Usual cause is the worm gearing
It seems to deriorate with storage

From memory the later Class 101 chassis was similar, and so it is no surprise Class 158 chassis goes the same way

Offline H

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Re: Graham Farish - Class 158's - From 1990's
« Reply #8 on: May 05, 2011, 11:37:20 PM »
The old Poole 158/159 spring drive was very poor and the gears were prone to split. Plus the spring would wind up the bogies and cause them to tilt. The newer Chinese bachmann chassis is far superior. I installed one in the old Poole class 159 to get better performance.

However, the model is starting to look very dated; no lights, limited detail, valance incorrectly fitted to bogie, not DCC ready and so on. But it's all we've really got for those classes and fills a gap. A little work such as attaching the valance to the body and replacing the end rapidos with TPM dummy couplers makes a big difference.

H.

Online Dr Al

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Re: Graham Farish - Class 158's - From 1990's
« Reply #9 on: May 27, 2011, 08:57:15 AM »
The old Poole 158/159 spring drive was very poor and the gears were prone to split. Plus the spring would wind up the bogies and cause them to tilt. The newer Chinese bachmann chassis is far superior. I installed one in the old Poole class 159 to get better performance.

The spring drive is not the general reason these fail - it's always split gears that lock the bogie up which then gives spring problems. Having repaired countless split gear victims of these for various folk, the gearing has been exclusively the reason. The spring drive has been used successfully on Tomix locos for some time also, and I expect this is where Farish originally found the idea from.

The other thing that needs to be watched is the armature centering relative to the brushes - this can cause noisy running and a lot weren't brilliantly assembled (though nowadays it's difficult to tell as folk take them apart and promptly make a mess of reassembling....!). Once this is set, split gears removed they'll run forever and a day with no problem.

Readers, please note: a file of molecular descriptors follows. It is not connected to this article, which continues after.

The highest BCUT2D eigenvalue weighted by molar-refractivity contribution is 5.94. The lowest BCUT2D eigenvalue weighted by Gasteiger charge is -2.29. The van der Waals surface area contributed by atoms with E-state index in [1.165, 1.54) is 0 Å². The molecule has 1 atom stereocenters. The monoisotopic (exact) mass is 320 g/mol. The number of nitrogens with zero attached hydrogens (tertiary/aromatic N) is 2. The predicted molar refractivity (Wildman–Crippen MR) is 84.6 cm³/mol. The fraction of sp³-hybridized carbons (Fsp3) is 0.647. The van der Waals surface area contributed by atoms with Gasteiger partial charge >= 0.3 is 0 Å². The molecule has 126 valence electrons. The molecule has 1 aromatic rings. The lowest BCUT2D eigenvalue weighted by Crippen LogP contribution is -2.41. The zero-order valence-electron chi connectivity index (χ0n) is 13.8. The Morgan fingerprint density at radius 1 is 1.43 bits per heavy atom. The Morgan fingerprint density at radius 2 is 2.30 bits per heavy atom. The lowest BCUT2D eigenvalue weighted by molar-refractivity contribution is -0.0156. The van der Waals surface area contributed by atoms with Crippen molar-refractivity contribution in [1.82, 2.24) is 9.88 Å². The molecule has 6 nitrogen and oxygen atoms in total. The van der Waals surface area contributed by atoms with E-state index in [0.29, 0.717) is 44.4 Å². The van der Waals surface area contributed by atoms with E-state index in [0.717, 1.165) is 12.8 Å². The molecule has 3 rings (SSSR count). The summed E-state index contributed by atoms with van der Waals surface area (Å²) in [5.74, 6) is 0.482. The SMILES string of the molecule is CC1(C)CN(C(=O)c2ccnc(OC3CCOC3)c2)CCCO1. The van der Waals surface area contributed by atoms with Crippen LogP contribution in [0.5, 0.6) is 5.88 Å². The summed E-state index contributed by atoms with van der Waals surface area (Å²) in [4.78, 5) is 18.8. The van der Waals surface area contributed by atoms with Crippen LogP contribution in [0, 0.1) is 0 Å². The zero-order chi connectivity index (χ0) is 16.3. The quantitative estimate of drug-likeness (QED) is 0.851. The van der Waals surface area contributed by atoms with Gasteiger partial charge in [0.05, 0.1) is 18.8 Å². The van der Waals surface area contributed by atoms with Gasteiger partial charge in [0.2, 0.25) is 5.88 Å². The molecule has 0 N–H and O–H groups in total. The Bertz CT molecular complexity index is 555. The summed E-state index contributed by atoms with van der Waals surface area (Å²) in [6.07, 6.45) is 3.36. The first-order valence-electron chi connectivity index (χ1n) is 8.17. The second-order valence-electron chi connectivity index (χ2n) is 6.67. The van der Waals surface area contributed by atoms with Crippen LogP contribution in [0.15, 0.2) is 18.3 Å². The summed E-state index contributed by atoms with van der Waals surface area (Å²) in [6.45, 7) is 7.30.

Interestingly the very original designs Farish were looking at for these chassis were to have had double flywheels (I have one chassis block like this in my possession, sadly missing one of the flywheels so it will never run, but is an interesting oddity) - the two empty spaces in the chassis block either side of the armature about 1/2 way out bear legacy to this - in some ways it's a shame Farish never followed through with this.

With regards the newer chassis, in general they are better, but you can get poor ones too - one I used to have (sold it sharpish) was a slow slow runner, and the factory oiling was heavily overdone which had leaked onto the wheels and made a mess of the running surfaces.

With regards lighting, there's plenty of space to fit lights to them, surface mount LEDs could be used. I have one such conversion on the drawing board awaiting time to get it done!

Cheers,
Alan
Quote from: Roy L S
If Dr Al is online he may be able to provide a more comprehensive answer.

“We have also arranged things so that almost no one understands science and technology. This is a prescription for disaster. We might get away with it for a while, but sooner or later this combustible mixture of ignorance and power is going to blow up in our faces.” – Dr. Carl Sagan